• The only way to be sure about the fingerprintability would be, if the TOR team included some version of an ad blocker extension in the bundle (I'd like that). Otherwise we would need statistics about how many users use TOR with ad blocker and which lists they use, which we don't have. One can only hope, that most users use it exactly the way suggested on the TOR websites. Commented Jun 7, 2016 at 11:35

Wouldn't use it for reasons in answer #1. As long as the javascript is disabled and settings in Tor Browser are kind of ok, there is no clever reason to use something extra.

It will just make you look different.


From what I understand, the Tor browser is a modified Firefox browser. When you install Adblock Plus, it uses filters to block certain traffic. You can choose which filters to use. For example, I am using almost all of the available Adblock Plus filters on my regular FireFox browser. I have not installed Tor yet. The filters I am using are:

1. EasyList

2. EasyPrivacy

3. Disable Malware

4. Fanboy's Social Blocking List

5. There is another which I have disabled: Adblock Warning Removal List. I'm not sure what this is used for.

You can see these filters and what settings you have by clicking on the red Adblock Plus stop sign on your browser and then choosing "Filter Preferences." The filters are listed on the "Filter Subscriptions" tab. Most people probably only use 1 or 2 filters. You can add the other filters by visiting the Adblock Plus website. When these filters are loaded to your list, enabled or disabled, they are updated every so often, probably every 2 or 3 days. When they update, they do contact the easylist page:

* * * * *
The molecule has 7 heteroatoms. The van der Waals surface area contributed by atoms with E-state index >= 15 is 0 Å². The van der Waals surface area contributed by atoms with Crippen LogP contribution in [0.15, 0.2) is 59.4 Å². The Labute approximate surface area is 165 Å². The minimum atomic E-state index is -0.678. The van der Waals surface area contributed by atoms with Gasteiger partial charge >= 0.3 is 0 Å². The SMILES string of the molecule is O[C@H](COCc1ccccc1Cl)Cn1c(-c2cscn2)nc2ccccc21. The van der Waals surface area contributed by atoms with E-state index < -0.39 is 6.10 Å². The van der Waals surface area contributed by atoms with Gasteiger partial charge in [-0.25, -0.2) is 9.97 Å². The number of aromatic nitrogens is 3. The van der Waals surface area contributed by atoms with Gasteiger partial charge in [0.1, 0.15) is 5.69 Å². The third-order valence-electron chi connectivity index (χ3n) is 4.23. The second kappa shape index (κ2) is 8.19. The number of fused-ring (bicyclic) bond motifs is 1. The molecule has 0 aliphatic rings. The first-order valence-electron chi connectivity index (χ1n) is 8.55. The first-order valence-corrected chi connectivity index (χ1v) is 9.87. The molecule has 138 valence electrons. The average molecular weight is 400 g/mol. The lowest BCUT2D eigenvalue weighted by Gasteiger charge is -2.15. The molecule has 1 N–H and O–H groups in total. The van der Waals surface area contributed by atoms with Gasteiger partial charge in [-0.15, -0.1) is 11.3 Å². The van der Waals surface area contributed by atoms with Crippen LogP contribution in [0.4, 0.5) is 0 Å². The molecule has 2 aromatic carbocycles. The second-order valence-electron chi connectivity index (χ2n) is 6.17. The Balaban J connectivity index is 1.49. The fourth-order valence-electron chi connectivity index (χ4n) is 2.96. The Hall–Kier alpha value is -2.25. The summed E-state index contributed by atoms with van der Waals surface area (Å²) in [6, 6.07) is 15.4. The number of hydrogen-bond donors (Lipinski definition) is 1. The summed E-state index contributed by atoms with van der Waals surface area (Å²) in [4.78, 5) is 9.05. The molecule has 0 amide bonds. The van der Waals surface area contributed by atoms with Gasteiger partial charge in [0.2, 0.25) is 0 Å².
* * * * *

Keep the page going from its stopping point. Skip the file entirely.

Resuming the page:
1. https://easylist-downloads.adblockplus.org/easylist.txt

2. https://easylist-downloads.adblockplus.org/easyprivacy.txt

3. ...malwaredomains_full.txt

4. ...fanboy-social.txt

5. ...antiadblockfilters.txt

I have never checked to see if Adblock Plus uses the FireFox proxy settings. You would need to use a Windows connections lister such as Nirsoft CPort or Sysinternals TCPView. Keep in mind, these filters are small text files and download very quickly, especially if you have a fast 80Mbit/s connection. Activity on these connections would appear and then disappear very quickly in these listers. Instead of waiting for Adblock Plus to update a filter, you can manually update each individual filter by clicking "Action" and then "update filters."

If you want to block ads and you don't mind the possibility of Adblock Plus knowing your physical location, then you can use Adblock Plus. Finally, when Adblock Plus does phone home, I don't know what information it sends , if it sends any identifying information.

The decision is yours to make.